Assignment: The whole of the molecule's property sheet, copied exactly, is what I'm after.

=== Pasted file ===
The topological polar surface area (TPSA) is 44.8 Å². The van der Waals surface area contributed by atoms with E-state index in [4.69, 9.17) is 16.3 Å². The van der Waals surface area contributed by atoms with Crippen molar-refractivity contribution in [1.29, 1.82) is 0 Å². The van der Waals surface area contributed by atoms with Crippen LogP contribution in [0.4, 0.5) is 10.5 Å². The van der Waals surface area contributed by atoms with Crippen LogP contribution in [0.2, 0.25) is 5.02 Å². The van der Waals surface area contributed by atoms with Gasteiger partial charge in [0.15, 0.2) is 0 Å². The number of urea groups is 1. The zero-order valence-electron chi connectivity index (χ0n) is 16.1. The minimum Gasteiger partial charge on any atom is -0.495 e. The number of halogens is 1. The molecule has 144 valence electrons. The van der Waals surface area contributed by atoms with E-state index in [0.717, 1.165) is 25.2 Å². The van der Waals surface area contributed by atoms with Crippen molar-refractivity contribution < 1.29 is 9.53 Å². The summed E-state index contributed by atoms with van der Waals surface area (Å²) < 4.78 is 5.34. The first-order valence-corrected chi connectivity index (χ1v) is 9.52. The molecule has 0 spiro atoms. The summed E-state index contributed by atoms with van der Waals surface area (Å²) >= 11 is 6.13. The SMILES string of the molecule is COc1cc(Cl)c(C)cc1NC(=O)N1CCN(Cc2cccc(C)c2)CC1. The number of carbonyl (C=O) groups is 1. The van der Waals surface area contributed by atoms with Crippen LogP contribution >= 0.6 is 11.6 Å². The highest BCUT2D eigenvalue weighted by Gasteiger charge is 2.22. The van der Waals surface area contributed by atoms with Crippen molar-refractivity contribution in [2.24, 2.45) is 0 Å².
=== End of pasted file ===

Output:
The topological polar surface area (TPSA) is 44.8 Å². The van der Waals surface area contributed by atoms with E-state index in [4.69, 9.17) is 16.3 Å². The van der Waals surface area contributed by atoms with Crippen molar-refractivity contribution in [1.29, 1.82) is 0 Å². The van der Waals surface area contributed by atoms with Crippen LogP contribution in [0.4, 0.5) is 10.5 Å². The van der Waals surface area contributed by atoms with Crippen LogP contribution in [0.2, 0.25) is 5.02 Å². The van der Waals surface area contributed by atoms with Gasteiger partial charge in [0.15, 0.2) is 0 Å². The number of urea groups is 1. The zero-order valence-electron chi connectivity index (χ0n) is 16.1. The minimum Gasteiger partial charge on any atom is -0.495 e. The number of halogens is 1. The molecule has 144 valence electrons. The van der Waals surface area contributed by atoms with E-state index in [0.717, 1.165) is 25.2 Å². The van der Waals surface area contributed by atoms with Crippen molar-refractivity contribution < 1.29 is 9.53 Å². The summed E-state index contributed by atoms with van der Waals surface area (Å²) < 4.78 is 5.34. The first-order valence-corrected chi connectivity index (χ1v) is 9.52. The molecule has 0 spiro atoms. The summed E-state index contributed by atoms with van der Waals surface area (Å²) >= 11 is 6.13. The SMILES string of the molecule is COc1cc(Cl)c(C)cc1NC(=O)N1CCN(Cc2cccc(C)c2)CC1. The number of carbonyl (C=O) groups is 1. The van der Waals surface area contributed by atoms with Crippen LogP contribution >= 0.6 is 11.6 Å². The highest BCUT2D eigenvalue weighted by Gasteiger charge is 2.22. The van der Waals surface area contributed by atoms with Crippen molar-refractivity contribution in [2.24, 2.45) is 0 Å².